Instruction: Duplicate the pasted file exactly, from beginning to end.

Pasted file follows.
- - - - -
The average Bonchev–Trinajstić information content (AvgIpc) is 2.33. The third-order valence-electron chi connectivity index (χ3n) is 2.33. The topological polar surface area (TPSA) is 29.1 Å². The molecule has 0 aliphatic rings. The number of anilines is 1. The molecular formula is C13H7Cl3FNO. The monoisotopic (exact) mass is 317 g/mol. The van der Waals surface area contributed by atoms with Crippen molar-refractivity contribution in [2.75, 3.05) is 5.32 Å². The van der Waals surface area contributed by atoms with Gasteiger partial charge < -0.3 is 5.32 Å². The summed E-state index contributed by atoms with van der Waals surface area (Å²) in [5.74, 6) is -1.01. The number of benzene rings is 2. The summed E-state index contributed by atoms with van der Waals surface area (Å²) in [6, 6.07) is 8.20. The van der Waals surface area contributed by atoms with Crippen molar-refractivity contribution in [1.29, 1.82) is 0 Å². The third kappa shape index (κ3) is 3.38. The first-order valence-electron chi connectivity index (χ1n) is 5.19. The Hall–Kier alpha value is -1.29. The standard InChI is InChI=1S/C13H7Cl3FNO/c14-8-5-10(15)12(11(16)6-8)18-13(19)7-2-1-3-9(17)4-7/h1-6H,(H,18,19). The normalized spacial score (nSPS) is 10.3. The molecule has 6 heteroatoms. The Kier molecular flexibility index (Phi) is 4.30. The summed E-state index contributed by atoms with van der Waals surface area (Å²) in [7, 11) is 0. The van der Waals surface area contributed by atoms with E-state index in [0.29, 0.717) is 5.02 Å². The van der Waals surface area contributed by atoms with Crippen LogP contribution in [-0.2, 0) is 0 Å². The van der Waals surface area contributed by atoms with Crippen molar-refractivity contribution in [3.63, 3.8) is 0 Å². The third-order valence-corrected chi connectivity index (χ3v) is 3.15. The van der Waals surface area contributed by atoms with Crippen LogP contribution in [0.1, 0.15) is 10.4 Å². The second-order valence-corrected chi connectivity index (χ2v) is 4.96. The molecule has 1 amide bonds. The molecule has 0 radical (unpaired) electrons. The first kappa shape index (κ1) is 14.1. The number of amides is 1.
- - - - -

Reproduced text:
The average Bonchev–Trinajstić information content (AvgIpc) is 2.33. The third-order valence-electron chi connectivity index (χ3n) is 2.33. The topological polar surface area (TPSA) is 29.1 Å². The molecule has 0 aliphatic rings. The number of anilines is 1. The molecular formula is C13H7Cl3FNO. The monoisotopic (exact) mass is 317 g/mol. The van der Waals surface area contributed by atoms with Crippen molar-refractivity contribution in [2.75, 3.05) is 5.32 Å². The van der Waals surface area contributed by atoms with Gasteiger partial charge < -0.3 is 5.32 Å². The summed E-state index contributed by atoms with van der Waals surface area (Å²) in [5.74, 6) is -1.01. The number of benzene rings is 2. The summed E-state index contributed by atoms with van der Waals surface area (Å²) in [6, 6.07) is 8.20. The van der Waals surface area contributed by atoms with Crippen molar-refractivity contribution in [1.29, 1.82) is 0 Å². The third kappa shape index (κ3) is 3.38. The first-order valence-electron chi connectivity index (χ1n) is 5.19. The Hall–Kier alpha value is -1.29. The standard InChI is InChI=1S/C13H7Cl3FNO/c14-8-5-10(15)12(11(16)6-8)18-13(19)7-2-1-3-9(17)4-7/h1-6H,(H,18,19). The normalized spacial score (nSPS) is 10.3. The molecule has 6 heteroatoms. The Kier molecular flexibility index (Phi) is 4.30. The summed E-state index contributed by atoms with van der Waals surface area (Å²) in [7, 11) is 0. The van der Waals surface area contributed by atoms with E-state index in [0.29, 0.717) is 5.02 Å². The van der Waals surface area contributed by atoms with Crippen LogP contribution in [-0.2, 0) is 0 Å². The van der Waals surface area contributed by atoms with Crippen molar-refractivity contribution in [3.63, 3.8) is 0 Å². The third-order valence-corrected chi connectivity index (χ3v) is 3.15. The van der Waals surface area contributed by atoms with Crippen LogP contribution in [0.1, 0.15) is 10.4 Å². The second-order valence-corrected chi connectivity index (χ2v) is 4.96. The molecule has 1 amide bonds. The molecule has 0 radical (unpaired) electrons. The first kappa shape index (κ1) is 14.1. The number of amides is 1.